Data Science Friday – What is Data Science?

There are many definitions of data science but this is how I derive a common definition: data science is the set of techniques, methods, and technologies that allow people to collect, refine, analyze, and visualize data so that knowledge is created. Many experts will say that this is a new field but, in my opinion, you can consider Sir Francis Bacon as the first data scientist because he pioneered the experimental method. He used data from his experiments to create knowledge.

What is different with today’s modern data science is that we have access to much, much, much more data than early scientists could imagine. This is the “big data” that you have heard and read about. So, to understand today’s data science, we need to first define big data.

Thanks to the Internet and other digital technologies, we are producing, consuming, and recombining data in ever increasing amounts. When describing big data many experts like to use the following three characteristics:

Volume: there is just more data being produced from an increasing number of sources. For example, the Sunday edition of the New York Times contains as much information as a well-educated person of the 17th century would possess in a lifetime. Twenty years ago, megabyte hard drives were considered enough storage for the average computer user’s programs and files. Ten years ago, users needed gigabyte drives and now we are commonly seeing hard drives with terabyte storage.

Variety: Along with volume, the kinds of data have increased. It used to be that most data was structured (think of a spreadsheet or a table) but we now have semi-structured data (XML documents) and unstructured data (YouTube video or Flickr photos). I will discuss the differences in a future column but for now, realize that as we connect more devices to the Internet and build more apps, data variety is going to increase.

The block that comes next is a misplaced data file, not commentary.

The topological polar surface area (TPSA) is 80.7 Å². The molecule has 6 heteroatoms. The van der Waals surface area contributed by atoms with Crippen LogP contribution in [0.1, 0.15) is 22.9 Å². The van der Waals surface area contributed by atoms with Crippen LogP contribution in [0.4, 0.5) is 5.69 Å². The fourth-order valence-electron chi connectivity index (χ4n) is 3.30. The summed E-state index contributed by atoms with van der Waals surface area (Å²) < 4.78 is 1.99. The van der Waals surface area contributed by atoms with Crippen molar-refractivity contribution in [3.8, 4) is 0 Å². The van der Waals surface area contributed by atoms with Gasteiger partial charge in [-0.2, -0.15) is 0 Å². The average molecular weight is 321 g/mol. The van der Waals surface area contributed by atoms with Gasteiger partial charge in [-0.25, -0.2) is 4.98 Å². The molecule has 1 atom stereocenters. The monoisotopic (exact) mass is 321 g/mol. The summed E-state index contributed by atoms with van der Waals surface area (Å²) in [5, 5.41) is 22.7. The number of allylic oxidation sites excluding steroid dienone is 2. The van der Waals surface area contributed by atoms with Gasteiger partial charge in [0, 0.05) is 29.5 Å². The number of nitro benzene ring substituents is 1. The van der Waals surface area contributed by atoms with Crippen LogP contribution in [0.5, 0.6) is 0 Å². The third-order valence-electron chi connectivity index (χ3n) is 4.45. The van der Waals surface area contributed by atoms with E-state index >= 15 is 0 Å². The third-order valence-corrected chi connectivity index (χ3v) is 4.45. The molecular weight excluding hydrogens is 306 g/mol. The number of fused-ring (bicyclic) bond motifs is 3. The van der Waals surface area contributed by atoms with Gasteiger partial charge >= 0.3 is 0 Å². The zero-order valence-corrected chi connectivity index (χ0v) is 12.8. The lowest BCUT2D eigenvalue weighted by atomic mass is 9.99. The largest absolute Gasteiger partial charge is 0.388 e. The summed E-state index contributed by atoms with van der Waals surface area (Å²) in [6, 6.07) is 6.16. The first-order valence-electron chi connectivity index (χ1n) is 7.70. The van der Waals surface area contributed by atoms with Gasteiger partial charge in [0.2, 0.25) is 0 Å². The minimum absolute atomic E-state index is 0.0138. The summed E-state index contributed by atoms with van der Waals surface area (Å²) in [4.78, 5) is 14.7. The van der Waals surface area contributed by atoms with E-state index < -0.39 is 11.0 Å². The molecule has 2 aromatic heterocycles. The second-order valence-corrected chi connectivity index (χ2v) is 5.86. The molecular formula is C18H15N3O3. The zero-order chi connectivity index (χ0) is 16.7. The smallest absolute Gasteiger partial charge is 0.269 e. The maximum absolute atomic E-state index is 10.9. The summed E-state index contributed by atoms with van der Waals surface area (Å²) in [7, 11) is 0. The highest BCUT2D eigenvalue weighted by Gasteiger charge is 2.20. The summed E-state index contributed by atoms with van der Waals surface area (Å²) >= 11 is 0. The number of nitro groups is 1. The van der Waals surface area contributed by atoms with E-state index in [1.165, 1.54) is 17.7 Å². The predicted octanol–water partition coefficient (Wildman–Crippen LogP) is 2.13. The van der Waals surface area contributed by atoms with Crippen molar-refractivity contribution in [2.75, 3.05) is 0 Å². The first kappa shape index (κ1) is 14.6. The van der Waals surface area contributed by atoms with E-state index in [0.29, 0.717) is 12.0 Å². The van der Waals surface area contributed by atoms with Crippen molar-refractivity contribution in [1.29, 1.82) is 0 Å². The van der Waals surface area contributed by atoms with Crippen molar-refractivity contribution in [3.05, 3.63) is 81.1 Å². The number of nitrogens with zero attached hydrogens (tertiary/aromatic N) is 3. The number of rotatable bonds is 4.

Velocity: This is the speed at which data is being produced and/or consumed. In the early days of data processing (punch cards), it could take weeks for data to be analyzed and reported. Now, with cloud computing and data visualizations, data can be created and used almost instantaneously (“real-time”). In fact, some data scientists talk about the advent of “faster than real life” data.

These are the three basic Vs of big data. You will often see articles that add more Vs such vitality, viscosity, and so on to describe how data has changed both in characteristics and impact on our world.
Before big data, descriptive statistics and methods like linear regression were used to analyze and present data. These tools are still used but they have been supplemented with things such as machine learning, predictive analytics, Bayesian statistics, topological data analysis and other ways to extract knowledge from big data sets. Just as important are communication tools such as storytelling, graphic design, and visualizations to help people make sense of the data and use it for actionable knowledge.

It is very easy to become lost in the tools, data sets, and data visualizations but the ultimate purpose of data science is to answer questions using evidence. Questions, such as who are good credit risks? Where are the best places to recruit people for government service? Is that email spam or is it valuable information? In the next column, I will discuss how questions should drive the data science process.

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